UK government halts work on collective DC, defined ambition
The UK government has put on hold any further attempts to introduce collective defined contribution (DC), bringing to an end reforms championed by former pensions minister Steve Webb.
In a written statement, Webb’s successor Ros Altmann cited the need to work through the new pensions freedoms – which allow savers to draw down their pension from age 55 – and other recent regulatory changes as the reason for moving away from defined ambition.
Altmann said it was important that focus remained on the new pensions freedoms, and the bedding in of the state pension reform overseen by Webb, to ensure they were a success.
“That is why we have decided the time is not right to implement defined ambition, collective benefits and automatic transfers,” she said.
“The time is not right to ask the pensions industry to absorb the new swathe of regulation that would be needed to make such further reforms work effectively.”
Altmann, appointed pensions minister after the May general election saw the Conservative party win a majority, added: “The market needs time and space to adjust to the other reforms underway, and these areas will be revisited once there has been an opportunity for that to happen.”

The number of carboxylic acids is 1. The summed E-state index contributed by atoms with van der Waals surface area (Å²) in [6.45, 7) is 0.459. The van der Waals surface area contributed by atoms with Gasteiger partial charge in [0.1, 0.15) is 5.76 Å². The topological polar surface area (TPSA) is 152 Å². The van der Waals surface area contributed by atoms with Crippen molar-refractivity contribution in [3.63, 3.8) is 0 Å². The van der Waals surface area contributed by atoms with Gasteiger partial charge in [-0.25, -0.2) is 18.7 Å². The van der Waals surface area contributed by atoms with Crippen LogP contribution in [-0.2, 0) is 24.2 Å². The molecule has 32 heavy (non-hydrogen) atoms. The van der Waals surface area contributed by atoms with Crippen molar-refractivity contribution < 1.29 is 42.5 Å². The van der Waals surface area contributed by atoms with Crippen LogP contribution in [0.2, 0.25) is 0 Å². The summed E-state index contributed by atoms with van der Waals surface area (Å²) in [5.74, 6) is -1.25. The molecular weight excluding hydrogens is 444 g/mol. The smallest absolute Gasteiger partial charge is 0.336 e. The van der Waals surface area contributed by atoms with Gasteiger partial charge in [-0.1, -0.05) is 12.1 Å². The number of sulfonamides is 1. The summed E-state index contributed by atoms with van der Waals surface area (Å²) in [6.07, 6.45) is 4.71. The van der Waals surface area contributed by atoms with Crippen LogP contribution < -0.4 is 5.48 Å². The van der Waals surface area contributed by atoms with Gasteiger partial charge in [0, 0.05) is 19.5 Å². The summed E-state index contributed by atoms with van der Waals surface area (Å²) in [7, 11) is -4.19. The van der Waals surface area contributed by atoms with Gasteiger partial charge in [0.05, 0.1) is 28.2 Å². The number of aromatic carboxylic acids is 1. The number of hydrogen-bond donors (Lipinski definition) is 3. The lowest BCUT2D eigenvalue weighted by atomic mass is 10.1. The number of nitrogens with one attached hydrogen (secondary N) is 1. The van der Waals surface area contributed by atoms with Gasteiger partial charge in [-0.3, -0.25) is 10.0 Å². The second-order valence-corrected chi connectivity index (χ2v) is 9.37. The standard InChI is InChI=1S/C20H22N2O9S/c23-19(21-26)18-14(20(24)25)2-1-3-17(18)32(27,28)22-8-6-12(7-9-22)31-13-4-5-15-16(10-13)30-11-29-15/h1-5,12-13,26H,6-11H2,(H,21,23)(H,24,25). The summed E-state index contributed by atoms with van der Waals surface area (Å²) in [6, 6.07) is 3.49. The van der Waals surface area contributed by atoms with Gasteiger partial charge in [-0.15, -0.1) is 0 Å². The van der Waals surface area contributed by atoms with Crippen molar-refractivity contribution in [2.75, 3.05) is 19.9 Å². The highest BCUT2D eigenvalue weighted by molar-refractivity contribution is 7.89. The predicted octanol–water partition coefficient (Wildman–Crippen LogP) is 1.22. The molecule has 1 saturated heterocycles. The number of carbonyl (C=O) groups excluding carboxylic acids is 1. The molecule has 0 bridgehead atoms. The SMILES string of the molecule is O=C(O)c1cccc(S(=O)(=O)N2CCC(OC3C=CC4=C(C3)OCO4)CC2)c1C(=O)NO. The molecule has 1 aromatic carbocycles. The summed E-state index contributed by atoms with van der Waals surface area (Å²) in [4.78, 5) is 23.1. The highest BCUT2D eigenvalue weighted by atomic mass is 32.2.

Webb, who joined Royal London Asset Management after losing his parliamentary seat, previously argued that defined ambition was not simply an academic exercise.
Asked by IPE in June if the new government would still pursue the agenda set out during his five years in office, he said: “It may not be the first priority – there are more pressing ones. But departments can do things in parallel.”
Collective DC funds, made possible in the UK by the Pensions Scheme Act 2015, have not enjoyed widespread support.
The cross-party work and pensions select committee argued in March that the Department for Work & Pensions should suspend any future work on defined ambition until after the rollout of auto-enrolment.
Defined ambition, and the eventual introduction of collective DC, was one of Webb’s key policy goals, first articulated in 2011 when he spoke of the need to “facilitate” the re-introduction of risk-sharing in DC.